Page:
As we entered the restaurant during a busy lunch service, we could tell immediately that this establishment was not going to be children friendly. Nearly every single person in the room was clad in suits and ties, making it hard to distinguish the waiters from the customers. The restaurant itself seemed to take inspiration from nature. Each piece of cutlery was designed like fish scales, the central light was shaded by a leaf pattern and a huge painting of butterflies and flowers was hung on the wall. The walls did look a little dull, as they were made of dark, ornate wood.
After around half an hour of sitting patiently at our table, we had still not been offered drinks or menus. It became clear to us that efficient service was not this restaurant’s forte and I had finished my glass of Coke by the time they came round to taking our food orders. We had been in the restaurant for an hour and a half by the time our starters arrived along with our bread. The bread was cold and rock hard. My dad and I had ordered the foie gras in mulled wine and wine jelly. This was in fact a foie gras pate, and although it was beautifully presented, it was unspectacular. The so-called mulled wine was in fact a cluster of fruits next to a cylindrical brandy snap with mincemeat inside it. My brother had chosen venison parcels with a Stilton emulsion. He said that whilst it was not incredible, the balance of flavours was very impressive. Despite two waiters passing our table at least three times each, neither of them even noticed my empty glass. Almost two hours into our meal and a waiter finally spots the empty glass. We heard one of the people sitting at our neighbouring table complain about the sluggish service. I was really infuriated and bored by the painfully slow service.
Our main courses finally arrived. My dad and brother had both chosen what we took to be an exotic take on scallops. Whilst my brother thought that the fusion of endives, radicchio, macadamia nuts, teriyaki jus and Stilton emulsion worked, my dad was unsure and thought that it was pretty average. My wild turbot with Iberico ham, coco beans and intense piperade jus seemed to be the better choice. The waiter filleted the fish on a wooden preparation board in front of me and I thought this was a nice touch. The fish was well cooked, went well with the ham and the jus gave it a subtle tangy flavour. However, in the middle of eating a piece of the turbot, I felt a sharp pain just behind my front teeth. Shockingly, the waiter had not filleted the turbot properly and had left a bone. This was a huge blow to the dish and the whole experience. Disappointing.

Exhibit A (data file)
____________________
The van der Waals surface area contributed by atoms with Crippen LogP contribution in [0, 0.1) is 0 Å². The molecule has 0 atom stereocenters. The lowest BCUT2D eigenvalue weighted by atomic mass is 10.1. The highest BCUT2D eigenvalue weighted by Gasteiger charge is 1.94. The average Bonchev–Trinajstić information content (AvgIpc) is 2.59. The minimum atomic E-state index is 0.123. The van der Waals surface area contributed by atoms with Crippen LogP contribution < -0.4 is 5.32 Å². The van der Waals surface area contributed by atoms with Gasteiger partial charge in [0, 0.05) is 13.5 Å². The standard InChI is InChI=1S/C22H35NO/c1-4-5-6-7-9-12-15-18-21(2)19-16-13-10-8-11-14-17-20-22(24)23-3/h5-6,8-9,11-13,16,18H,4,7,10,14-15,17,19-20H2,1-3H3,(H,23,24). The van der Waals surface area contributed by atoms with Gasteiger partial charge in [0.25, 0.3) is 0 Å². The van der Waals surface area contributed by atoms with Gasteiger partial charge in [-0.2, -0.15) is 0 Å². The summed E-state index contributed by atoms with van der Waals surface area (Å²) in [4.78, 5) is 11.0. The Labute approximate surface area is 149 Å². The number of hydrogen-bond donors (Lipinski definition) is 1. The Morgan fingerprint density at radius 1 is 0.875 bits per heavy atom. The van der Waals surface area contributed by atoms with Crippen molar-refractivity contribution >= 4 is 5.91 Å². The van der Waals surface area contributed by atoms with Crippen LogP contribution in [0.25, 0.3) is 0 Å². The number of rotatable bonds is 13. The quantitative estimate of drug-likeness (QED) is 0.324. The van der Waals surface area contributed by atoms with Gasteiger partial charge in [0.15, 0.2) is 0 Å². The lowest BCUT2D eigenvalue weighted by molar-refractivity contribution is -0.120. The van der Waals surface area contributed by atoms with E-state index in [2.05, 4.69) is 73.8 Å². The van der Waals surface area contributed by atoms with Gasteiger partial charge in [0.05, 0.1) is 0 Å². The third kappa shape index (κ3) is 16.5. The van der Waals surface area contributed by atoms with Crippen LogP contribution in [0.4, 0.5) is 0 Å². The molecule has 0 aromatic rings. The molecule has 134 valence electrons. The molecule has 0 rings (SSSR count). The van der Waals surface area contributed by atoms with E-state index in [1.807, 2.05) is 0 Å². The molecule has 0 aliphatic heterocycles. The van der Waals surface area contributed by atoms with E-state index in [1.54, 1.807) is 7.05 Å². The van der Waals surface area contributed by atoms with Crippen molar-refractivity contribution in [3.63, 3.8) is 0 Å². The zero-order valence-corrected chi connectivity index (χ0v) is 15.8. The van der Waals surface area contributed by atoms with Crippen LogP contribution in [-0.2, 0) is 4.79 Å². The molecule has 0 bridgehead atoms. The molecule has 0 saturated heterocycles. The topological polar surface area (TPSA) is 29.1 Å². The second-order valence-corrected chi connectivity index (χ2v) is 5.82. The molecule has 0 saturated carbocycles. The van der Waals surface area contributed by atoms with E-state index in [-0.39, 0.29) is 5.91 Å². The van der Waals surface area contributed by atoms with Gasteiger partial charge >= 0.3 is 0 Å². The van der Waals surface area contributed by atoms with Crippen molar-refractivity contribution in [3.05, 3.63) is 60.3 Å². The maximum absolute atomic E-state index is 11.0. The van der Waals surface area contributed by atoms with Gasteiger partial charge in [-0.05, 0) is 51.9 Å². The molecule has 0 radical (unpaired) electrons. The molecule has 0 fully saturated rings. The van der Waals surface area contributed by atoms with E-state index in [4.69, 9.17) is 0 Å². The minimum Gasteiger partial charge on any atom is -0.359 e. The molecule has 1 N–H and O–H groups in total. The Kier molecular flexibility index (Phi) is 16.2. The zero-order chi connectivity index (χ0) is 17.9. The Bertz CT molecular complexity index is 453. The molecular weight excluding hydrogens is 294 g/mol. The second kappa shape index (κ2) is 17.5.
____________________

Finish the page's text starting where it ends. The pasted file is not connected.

Our desserts arrived after another long wait. My dad had chosen not to have any dessert and asked instead for the bill. My brother had chosen a chocolate dessert with citrus fruits. Chocolate and any tangy flavoured food generally go quite well together and according to my brother, this was no exception. I had chosen champagne rhubarb, with citric meringue and citric cream. Finally, something extraordinary; the meringue was brittle and tasted fantastic, the cream was gorgeous, the rhubarb was delicious and it was all presented brilliantly. When the bill did not arrive for another twenty minutes or so, we asked for it again. The bill eventually arrived at the 4th time of asking. It seemed a shame to end the experience on a low, since the desserts were incredible.
|Chocolate dessert with citrus fruits|
Food quality 7/10
Value for money 5/10
For a two Michelin Starred restaurant, this was extremely disappointing. Service was painfully slow and the waiters were unfriendly and unhelpful. The food was unspectacular (for a 2 Michelin starred restaurant) and since it was more expensive than The Ledbury, value for money was extremely poor. A very disappointing experience and I would probably not go again.
Author - CT (aged 12)
Photography - LT (aged 14) & DT (aged 39)